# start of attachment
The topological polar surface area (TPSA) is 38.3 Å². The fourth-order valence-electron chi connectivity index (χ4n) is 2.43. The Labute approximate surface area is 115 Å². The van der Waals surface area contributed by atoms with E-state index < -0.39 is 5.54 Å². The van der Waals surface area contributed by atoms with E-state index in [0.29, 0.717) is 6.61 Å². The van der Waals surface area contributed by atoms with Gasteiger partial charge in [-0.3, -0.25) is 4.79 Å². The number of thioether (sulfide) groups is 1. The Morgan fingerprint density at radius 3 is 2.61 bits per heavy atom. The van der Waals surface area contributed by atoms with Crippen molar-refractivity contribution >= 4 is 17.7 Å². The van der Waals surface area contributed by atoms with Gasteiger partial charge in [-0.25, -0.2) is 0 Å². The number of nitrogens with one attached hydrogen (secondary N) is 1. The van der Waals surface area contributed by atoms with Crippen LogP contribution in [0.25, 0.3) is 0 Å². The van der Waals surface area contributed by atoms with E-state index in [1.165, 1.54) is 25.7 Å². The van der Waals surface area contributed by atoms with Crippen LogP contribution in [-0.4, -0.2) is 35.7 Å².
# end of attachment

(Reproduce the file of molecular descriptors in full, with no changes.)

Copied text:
The topological polar surface area (TPSA) is 38.3 Å². The fourth-order valence-electron chi connectivity index (χ4n) is 2.43. The Labute approximate surface area is 115 Å². The van der Waals surface area contributed by atoms with E-state index < -0.39 is 5.54 Å². The van der Waals surface area contributed by atoms with E-state index in [0.29, 0.717) is 6.61 Å². The van der Waals surface area contributed by atoms with Gasteiger partial charge in [-0.3, -0.25) is 4.79 Å². The number of thioether (sulfide) groups is 1. The Morgan fingerprint density at radius 3 is 2.61 bits per heavy atom. The van der Waals surface area contributed by atoms with Crippen molar-refractivity contribution >= 4 is 17.7 Å². The van der Waals surface area contributed by atoms with Gasteiger partial charge in [-0.25, -0.2) is 0 Å². The number of nitrogens with one attached hydrogen (secondary N) is 1. The van der Waals surface area contributed by atoms with Crippen LogP contribution in [0.25, 0.3) is 0 Å². The van der Waals surface area contributed by atoms with E-state index in [1.165, 1.54) is 25.7 Å². The van der Waals surface area contributed by atoms with Crippen LogP contribution in [-0.4, -0.2) is 35.7 Å².